Can a News Photo Ever Change History?

Historians in the News
tags: Syria, Syrian refugees

Thumbnail Image - "Migrants in Hungary 2015 Aug 018" by Photo: Gémes Sándor/SzomSzed - Licensed under CC BY-SA 3.0 via Commons.

Since the European migrant crisis began, no news photo has given the advocates of more humane border policies hope than the widely circulated picture of the three-year-old Syrian boy, Aylan Kurdi, lying dead on a Turkish beach after drowning at sea.

As he lies on the shore in his red shirt and black shorts, Aylan looks as if he might be taking a nap. His death is a horrifying reminder of what happens when migrants from the Middle East and Africa can’t get the help they need to rebegin their lives.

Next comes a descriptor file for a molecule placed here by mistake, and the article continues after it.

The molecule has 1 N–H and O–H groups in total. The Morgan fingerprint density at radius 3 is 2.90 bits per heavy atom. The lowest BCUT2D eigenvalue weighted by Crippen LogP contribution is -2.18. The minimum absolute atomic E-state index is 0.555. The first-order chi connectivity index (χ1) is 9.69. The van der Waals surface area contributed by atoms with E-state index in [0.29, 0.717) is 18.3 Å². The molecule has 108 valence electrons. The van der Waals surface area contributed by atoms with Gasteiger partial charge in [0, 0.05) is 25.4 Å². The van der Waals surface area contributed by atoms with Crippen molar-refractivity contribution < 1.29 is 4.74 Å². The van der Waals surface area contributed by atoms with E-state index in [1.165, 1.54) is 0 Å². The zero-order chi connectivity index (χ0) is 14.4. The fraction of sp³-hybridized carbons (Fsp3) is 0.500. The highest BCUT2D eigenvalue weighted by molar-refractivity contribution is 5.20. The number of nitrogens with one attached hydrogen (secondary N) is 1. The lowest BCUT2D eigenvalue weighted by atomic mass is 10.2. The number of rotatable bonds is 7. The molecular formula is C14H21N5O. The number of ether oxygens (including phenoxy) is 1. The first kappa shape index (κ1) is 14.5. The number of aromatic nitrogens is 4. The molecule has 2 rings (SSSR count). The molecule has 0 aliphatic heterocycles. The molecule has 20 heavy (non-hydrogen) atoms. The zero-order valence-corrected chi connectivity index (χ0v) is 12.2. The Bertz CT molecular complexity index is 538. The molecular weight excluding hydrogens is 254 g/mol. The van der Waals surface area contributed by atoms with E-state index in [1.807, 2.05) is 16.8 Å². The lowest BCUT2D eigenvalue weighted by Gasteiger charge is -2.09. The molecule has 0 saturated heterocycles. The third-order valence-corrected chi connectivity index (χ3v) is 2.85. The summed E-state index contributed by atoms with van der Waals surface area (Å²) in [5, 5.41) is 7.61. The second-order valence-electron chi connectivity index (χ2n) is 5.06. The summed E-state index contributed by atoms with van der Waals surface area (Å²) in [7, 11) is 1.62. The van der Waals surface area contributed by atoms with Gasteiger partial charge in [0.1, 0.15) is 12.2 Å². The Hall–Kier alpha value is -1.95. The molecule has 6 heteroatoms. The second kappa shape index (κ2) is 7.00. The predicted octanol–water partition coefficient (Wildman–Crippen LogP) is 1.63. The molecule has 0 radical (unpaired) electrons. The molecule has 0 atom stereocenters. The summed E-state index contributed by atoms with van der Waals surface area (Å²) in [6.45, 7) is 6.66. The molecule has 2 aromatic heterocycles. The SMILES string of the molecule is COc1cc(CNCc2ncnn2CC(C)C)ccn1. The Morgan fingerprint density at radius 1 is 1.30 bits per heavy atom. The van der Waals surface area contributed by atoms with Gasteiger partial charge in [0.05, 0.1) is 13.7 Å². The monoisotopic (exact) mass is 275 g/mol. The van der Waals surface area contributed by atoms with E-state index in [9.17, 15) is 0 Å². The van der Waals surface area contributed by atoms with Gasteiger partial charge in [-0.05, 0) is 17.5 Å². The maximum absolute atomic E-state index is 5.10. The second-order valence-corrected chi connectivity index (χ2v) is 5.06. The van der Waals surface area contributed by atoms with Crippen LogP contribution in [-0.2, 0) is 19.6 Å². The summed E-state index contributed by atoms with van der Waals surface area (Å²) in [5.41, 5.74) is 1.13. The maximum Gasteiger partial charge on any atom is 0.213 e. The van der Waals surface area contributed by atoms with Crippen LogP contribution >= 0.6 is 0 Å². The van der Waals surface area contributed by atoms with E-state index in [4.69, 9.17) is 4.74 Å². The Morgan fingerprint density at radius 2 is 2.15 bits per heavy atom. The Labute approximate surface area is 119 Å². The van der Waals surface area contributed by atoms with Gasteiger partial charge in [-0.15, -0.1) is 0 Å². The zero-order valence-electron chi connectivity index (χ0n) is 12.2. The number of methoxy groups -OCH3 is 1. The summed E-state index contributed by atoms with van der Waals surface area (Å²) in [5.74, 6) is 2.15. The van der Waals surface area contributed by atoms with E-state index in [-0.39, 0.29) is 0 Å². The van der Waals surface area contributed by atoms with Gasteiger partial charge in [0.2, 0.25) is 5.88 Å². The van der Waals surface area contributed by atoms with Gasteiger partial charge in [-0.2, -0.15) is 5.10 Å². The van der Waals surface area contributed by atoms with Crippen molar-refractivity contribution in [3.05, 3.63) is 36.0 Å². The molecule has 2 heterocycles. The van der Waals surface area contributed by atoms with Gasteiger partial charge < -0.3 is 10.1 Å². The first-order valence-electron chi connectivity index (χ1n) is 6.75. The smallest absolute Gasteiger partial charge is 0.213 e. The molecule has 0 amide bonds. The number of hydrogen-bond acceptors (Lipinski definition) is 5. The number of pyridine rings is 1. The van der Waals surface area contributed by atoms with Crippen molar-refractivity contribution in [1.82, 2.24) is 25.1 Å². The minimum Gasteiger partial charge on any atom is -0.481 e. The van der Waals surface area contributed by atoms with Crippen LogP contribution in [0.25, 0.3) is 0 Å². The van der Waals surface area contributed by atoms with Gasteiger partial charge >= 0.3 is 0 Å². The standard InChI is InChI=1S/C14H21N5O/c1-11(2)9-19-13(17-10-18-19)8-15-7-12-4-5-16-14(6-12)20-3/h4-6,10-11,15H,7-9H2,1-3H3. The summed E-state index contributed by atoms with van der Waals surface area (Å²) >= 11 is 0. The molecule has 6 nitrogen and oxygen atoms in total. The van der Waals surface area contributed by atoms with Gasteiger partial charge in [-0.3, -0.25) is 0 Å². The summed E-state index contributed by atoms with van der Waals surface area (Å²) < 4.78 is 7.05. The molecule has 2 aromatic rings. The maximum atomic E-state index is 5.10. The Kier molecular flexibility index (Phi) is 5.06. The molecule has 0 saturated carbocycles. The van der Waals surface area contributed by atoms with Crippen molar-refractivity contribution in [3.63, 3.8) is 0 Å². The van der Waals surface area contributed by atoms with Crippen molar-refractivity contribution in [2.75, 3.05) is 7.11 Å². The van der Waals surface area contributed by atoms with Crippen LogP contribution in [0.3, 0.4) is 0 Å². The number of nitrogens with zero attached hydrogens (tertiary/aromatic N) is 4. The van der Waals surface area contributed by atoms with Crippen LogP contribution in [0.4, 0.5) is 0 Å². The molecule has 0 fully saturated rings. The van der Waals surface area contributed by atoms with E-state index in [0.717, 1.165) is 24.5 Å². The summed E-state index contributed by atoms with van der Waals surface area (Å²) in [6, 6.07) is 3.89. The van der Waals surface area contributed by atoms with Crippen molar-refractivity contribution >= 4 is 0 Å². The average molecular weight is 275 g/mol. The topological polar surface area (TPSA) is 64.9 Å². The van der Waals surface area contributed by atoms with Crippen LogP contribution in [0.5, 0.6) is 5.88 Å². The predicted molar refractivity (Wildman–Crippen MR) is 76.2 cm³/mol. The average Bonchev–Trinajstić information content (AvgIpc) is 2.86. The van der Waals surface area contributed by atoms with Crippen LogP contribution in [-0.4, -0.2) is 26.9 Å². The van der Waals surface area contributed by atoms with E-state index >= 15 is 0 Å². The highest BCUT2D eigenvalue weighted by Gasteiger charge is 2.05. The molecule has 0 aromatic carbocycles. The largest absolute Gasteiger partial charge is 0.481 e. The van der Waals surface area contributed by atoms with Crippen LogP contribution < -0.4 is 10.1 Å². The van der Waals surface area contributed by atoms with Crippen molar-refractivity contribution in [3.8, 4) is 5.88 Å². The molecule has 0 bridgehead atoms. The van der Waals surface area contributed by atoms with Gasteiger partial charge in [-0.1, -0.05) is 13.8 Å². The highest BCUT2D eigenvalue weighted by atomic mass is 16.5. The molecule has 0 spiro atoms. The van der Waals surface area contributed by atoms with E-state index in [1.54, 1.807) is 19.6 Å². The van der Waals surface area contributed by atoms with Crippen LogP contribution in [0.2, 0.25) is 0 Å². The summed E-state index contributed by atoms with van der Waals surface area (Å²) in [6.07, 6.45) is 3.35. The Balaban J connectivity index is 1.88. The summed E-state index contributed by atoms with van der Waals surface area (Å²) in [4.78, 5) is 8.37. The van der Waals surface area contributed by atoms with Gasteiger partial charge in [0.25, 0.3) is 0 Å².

But as the controversy surrounding Aylan’s death continues, we need to be aware of the limited power of images to change government policy. As a number of commentators have pointed out, a photo taken during the Vietnam War offers a striking comparison with last week’s photo of Aylan.

That photo is the one AP photographer Huynh Cong “Nick” Ut took on June 8, 1972 of nine-year-old Kim Phuc running from a napalm attack on her Vietnamese village that was ordered by an American commander.

In the Pulitzer Prize-winning picture, which was first known as “napalm girl” and appeared in Newsweek, Phuc is completely naked. Her clothes have been burned off her. Her arms are outstretched. Her mouth is open as she screams in terror. ...

Read entire article at The Daily Beast

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